Personal blog for expressing my experiences


Bluetooth headphone with Ubuntu Jaunty

Well, I recently got a pair of Dell Bluetooth headphone and was trying to use with Ubuntu 9.04 on my laptop. I went through the forums which suggested a lot of things, but this are the steps that really worked for me. I am summarizing the steps that were involved in pairing the headphone with the laptop. Before using the below, please install `pulseaudio` server.

prasanta@ophiophagus:~$ sudo apt-get install pulseaudio

1. Turn on the headset in pairing mode.
2. Open the terminal and use the following commands,

prasanta@ophiophagus:~$ hcitool scan
Scanning …
00:16:44:21:D5:4F Dell

4. Create a .asoundrc file in your home directory,

prasanta@ophiophagus:~$ emacs -nw .asoundrc
pcm.btheadset {
type bluetooth
device 00:16:44:21:D5:4F
profile “auto”

5. Enable bluetooth headphone to get the audio,

prasanta@ophiophagus:~$ sudo hciconfig hci0 voice 0x0060

6. Now we need to tell PulseAudio for the existence of the bluetooth headphone for sinking output.

prasanta@ophiophagus:~$ pactl load-module module-alsa-sink device=btheadset

7. Once pairing has completed, we can now test to see if we can send audio to the headset. In your terminal, type in the following:

prasanta@ophiophagus:~$ aplay -D btheadset -f s16_le /usr/share/sounds/ubuntu/stereo/dialog-question.wav

Note: it will play only .wav files. It does not play .ogg files.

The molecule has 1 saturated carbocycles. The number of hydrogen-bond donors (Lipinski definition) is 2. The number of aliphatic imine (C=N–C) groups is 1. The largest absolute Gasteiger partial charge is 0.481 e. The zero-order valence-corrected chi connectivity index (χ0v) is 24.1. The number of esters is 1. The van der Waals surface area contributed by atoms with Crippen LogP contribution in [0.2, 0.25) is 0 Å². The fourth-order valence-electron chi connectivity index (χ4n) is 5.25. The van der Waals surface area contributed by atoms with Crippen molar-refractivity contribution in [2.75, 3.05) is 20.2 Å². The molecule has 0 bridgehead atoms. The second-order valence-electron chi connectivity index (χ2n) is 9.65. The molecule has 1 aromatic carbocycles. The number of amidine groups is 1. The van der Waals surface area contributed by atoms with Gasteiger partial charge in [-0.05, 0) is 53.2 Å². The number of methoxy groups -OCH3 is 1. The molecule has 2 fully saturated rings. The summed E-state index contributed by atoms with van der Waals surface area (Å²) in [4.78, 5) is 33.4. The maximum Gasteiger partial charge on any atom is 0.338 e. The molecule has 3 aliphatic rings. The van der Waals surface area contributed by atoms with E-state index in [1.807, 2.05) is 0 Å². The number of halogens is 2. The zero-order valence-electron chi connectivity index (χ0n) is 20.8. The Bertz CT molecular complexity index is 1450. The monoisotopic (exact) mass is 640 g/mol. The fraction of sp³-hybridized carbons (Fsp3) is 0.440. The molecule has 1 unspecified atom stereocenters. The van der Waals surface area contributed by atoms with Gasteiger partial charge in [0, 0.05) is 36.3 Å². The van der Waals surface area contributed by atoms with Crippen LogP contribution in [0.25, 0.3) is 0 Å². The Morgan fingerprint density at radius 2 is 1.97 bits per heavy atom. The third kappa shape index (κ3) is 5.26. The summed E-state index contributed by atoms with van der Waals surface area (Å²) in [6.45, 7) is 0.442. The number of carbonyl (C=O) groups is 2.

8. Install PulseAudio Preferences, the PulseAudio Manager and the PulseAudio Device Chooser application.

prasanta@ophiophagus:~$ sudo apt-get install paprefs paman padevchooser

9. Once everything is installed, go to
`Applications->Sound & Video->PulseAudio Device Chooser. `
This will add a black microphone jack icon to your system tray.
10. Do a left-click on the jack icon and a menu appears. In this menu, choose “Manager”. A new window appears. If it’s not already connected, click on the “Connect” button to connect to your local PulseAudio server. When connected, you will see details about it listed.
11. Click on the Devices tab. Under “Sinks” you should see an entry for “alsa_output.btheadset”. This is picked up directly from your .asoundrc file.
12. Now go to the Sample Cache tab. You are shown a list of sounds. Choose a WAV file from this list (it won’t play any other format). At the bottom is a “Playback on” drop-down. Choose “alsa_output.btheadset” from this list and click on the Play button. You should hear the Ubuntu “login ready” sound through your speakers. This proves to us that PulseAudio can play through your Bluetooth headpone (but this is NOT the redirection – this is just a test).
13. Close the PulseAudio Manager.
14. Do another left-click on the mic jack icon in your system tray.
15. Go to “Default Sink” and then choose “Other” from the sub-menu. A window appears. In this window, type in “alsa_output.btheadset” and click OK.

Woh! you are ready to rock.

To switch back to your speakers, simply click on the mic jack icon again, choose “Default Sink” and choose “Default” from the sub-menu. The next audio stream played will go back through your speakers.

Note: When you try to reload the module, it gives out an error, Module Authorization Failed. After unloading the modules it works, but most of the times it does not.

I am not able to go around this problem even after restarting bluetooth. Hope to find a solution.


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